Obama Outlines Plan To Slash 'Wasteful' Spending The president signed a directive Wednesday that changes the way government contracts are awarded, a move the White House said could save as much as $40 billion a year.
NPR logo Obama Outlines Plan To Slash 'Wasteful' Spending

Obama Outlines Plan To Slash 'Wasteful' Spending

President Obama signed a directive Wednesday that changes the way government contracts are awarded and who can get them, a move he said could save as much as $40 billion a year.

The amount the government spends on contracting has ballooned over the past eight years, with outlays for goods and services increasing from $200 billion in 2000 to more than $500 billion in 2008. The president said his plan would make the contracting process more competitive and accessible to independent contractors — and more difficult for contractors to defraud taxpayers.

"It's time for this waste and inefficiency to end," the president said Wednesday morning at the White House. "It's time to invest only in what works."

Obama said his administration would stop hiring private contractors to perform work that government employees could handle. In addition, he pledged to open the process to small businesses and eliminate "unnecessary" no-bid contracts. The plan also strengthens oversight of contracts to cut overruns and fraud.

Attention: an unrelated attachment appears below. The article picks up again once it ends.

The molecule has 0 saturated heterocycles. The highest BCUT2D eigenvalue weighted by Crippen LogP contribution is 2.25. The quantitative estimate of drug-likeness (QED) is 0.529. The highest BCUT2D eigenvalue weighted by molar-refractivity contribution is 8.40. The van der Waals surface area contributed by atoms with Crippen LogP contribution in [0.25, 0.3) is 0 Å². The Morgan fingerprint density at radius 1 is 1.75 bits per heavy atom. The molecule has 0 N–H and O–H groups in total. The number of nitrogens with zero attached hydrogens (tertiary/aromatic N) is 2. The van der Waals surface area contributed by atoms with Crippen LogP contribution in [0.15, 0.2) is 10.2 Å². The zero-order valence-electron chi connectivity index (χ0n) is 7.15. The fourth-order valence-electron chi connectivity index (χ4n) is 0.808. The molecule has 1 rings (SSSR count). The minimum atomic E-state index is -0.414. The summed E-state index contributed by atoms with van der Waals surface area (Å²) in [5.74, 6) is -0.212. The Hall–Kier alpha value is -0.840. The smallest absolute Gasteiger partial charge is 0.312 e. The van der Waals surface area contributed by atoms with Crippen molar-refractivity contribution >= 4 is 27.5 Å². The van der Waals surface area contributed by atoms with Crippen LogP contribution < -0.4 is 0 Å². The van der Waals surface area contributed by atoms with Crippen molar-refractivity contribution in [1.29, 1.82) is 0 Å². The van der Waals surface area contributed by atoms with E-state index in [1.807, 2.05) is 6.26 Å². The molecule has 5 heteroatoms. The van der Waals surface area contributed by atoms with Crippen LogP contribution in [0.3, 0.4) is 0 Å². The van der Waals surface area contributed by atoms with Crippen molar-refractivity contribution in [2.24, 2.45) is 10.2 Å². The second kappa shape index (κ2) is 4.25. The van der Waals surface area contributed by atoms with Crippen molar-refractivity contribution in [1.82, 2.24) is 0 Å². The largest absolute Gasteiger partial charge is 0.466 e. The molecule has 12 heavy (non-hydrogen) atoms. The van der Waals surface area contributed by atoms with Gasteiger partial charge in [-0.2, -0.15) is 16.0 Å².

White House Budget Director Peter Orszag and Cabinet officials will have new guidelines for contracting ready by the end of September, Obama pledged.

On the hot topic of defense spending, the president said he would draw a line between spending that keeps Americans safe and money that largely enriches defense contractors.

Last year, a Government Accountability Office study of 95 major defense acquisitions projects found cost overruns of 26 percent, totaling $295 billion over the life of the projects. Obama said investing in proven technologies and increasing oversight would make the defense contracting system more efficient.

Cost overruns on defense contracts came up last week at the White House summit on the economy, when Arizona Sen. John McCain used the president's fleet of Marine One helicopters as an example. Obama said he had already spoken to Defense Secretary Robert Gates about the fleet of 28 helicopters costing $11.2 billion over budget.

Obama also endorsed a bipartisan effort by McCain and Sen. Carl Levin (D-MI) to change defense procurement and asked Gates to work with the two on legislation that would end the cost overruns common in defense projects.

"The days of giving defense contractors a blank check are over," Obama said.